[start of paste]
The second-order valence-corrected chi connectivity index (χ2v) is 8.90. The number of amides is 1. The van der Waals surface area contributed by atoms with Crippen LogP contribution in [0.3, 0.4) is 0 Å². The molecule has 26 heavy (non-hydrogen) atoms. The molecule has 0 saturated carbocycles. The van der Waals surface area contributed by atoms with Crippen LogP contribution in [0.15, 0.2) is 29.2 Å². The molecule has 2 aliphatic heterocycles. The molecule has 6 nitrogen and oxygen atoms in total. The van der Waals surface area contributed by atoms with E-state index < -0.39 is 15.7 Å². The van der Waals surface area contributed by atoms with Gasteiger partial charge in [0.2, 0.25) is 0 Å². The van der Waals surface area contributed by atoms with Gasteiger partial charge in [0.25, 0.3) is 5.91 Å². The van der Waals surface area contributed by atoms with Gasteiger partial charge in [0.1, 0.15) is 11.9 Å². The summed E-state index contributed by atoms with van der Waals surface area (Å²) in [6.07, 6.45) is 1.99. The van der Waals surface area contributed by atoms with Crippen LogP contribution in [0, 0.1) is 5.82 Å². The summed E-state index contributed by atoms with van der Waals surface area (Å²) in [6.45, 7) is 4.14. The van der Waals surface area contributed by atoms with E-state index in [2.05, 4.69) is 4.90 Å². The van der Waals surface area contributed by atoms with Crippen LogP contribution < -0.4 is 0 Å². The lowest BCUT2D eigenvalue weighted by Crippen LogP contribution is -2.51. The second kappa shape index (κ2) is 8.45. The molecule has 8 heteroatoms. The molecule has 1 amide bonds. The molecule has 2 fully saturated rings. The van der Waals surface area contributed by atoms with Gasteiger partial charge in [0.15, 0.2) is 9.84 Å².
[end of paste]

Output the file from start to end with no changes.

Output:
The second-order valence-corrected chi connectivity index (χ2v) is 8.90. The number of amides is 1. The van der Waals surface area contributed by atoms with Crippen LogP contribution in [0.3, 0.4) is 0 Å². The molecule has 26 heavy (non-hydrogen) atoms. The molecule has 0 saturated carbocycles. The van der Waals surface area contributed by atoms with Crippen LogP contribution in [0.15, 0.2) is 29.2 Å². The molecule has 2 aliphatic heterocycles. The molecule has 6 nitrogen and oxygen atoms in total. The van der Waals surface area contributed by atoms with E-state index < -0.39 is 15.7 Å². The van der Waals surface area contributed by atoms with Gasteiger partial charge in [0.2, 0.25) is 0 Å². The van der Waals surface area contributed by atoms with Gasteiger partial charge in [0.25, 0.3) is 5.91 Å². The van der Waals surface area contributed by atoms with Gasteiger partial charge in [0.1, 0.15) is 11.9 Å². The summed E-state index contributed by atoms with van der Waals surface area (Å²) in [6.07, 6.45) is 1.99. The van der Waals surface area contributed by atoms with Crippen LogP contribution in [0, 0.1) is 5.82 Å². The summed E-state index contributed by atoms with van der Waals surface area (Å²) in [6.45, 7) is 4.14. The van der Waals surface area contributed by atoms with E-state index in [2.05, 4.69) is 4.90 Å². The van der Waals surface area contributed by atoms with Crippen LogP contribution < -0.4 is 0 Å². The lowest BCUT2D eigenvalue weighted by Crippen LogP contribution is -2.51. The second kappa shape index (κ2) is 8.45. The molecule has 8 heteroatoms. The molecule has 1 amide bonds. The molecule has 2 fully saturated rings. The van der Waals surface area contributed by atoms with Gasteiger partial charge in [0.15, 0.2) is 9.84 Å².